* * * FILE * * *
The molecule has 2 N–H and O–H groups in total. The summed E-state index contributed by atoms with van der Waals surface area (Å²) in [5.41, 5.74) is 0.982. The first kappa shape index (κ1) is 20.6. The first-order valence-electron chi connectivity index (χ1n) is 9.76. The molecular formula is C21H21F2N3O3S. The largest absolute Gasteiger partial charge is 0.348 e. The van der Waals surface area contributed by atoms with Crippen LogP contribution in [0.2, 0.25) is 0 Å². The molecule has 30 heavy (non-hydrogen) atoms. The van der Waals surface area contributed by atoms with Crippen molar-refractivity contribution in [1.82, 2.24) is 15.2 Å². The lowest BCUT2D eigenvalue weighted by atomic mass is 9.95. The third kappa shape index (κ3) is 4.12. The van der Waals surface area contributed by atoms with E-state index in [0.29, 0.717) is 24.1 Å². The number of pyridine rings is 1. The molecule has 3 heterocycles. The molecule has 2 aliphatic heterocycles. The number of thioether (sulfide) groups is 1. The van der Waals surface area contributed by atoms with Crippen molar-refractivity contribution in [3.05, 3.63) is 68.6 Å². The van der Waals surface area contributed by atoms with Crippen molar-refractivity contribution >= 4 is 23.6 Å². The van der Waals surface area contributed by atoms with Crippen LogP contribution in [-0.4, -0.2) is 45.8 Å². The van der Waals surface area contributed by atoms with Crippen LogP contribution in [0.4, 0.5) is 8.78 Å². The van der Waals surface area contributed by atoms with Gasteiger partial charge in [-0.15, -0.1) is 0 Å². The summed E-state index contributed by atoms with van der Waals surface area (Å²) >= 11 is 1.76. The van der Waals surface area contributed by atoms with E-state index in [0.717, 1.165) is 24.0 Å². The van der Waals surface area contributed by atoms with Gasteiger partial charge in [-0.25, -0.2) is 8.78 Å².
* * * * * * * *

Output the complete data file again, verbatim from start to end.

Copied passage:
The molecule has 2 N–H and O–H groups in total. The summed E-state index contributed by atoms with van der Waals surface area (Å²) in [5.41, 5.74) is 0.982. The first kappa shape index (κ1) is 20.6. The first-order valence-electron chi connectivity index (χ1n) is 9.76. The molecular formula is C21H21F2N3O3S. The largest absolute Gasteiger partial charge is 0.348 e. The van der Waals surface area contributed by atoms with Crippen LogP contribution in [0.2, 0.25) is 0 Å². The molecule has 30 heavy (non-hydrogen) atoms. The van der Waals surface area contributed by atoms with Crippen molar-refractivity contribution in [1.82, 2.24) is 15.2 Å². The lowest BCUT2D eigenvalue weighted by atomic mass is 9.95. The third kappa shape index (κ3) is 4.12. The van der Waals surface area contributed by atoms with E-state index in [0.29, 0.717) is 24.1 Å². The number of pyridine rings is 1. The molecule has 3 heterocycles. The molecule has 2 aliphatic heterocycles. The number of thioether (sulfide) groups is 1. The van der Waals surface area contributed by atoms with Crippen molar-refractivity contribution in [3.05, 3.63) is 68.6 Å². The van der Waals surface area contributed by atoms with Crippen molar-refractivity contribution >= 4 is 23.6 Å². The van der Waals surface area contributed by atoms with Crippen LogP contribution in [-0.4, -0.2) is 45.8 Å². The van der Waals surface area contributed by atoms with Crippen LogP contribution in [0.4, 0.5) is 8.78 Å². The van der Waals surface area contributed by atoms with Gasteiger partial charge in [-0.15, -0.1) is 0 Å². The summed E-state index contributed by atoms with van der Waals surface area (Å²) >= 11 is 1.76. The van der Waals surface area contributed by atoms with E-state index in [0.717, 1.165) is 24.0 Å². The van der Waals surface area contributed by atoms with Gasteiger partial charge in [-0.25, -0.2) is 8.78 Å².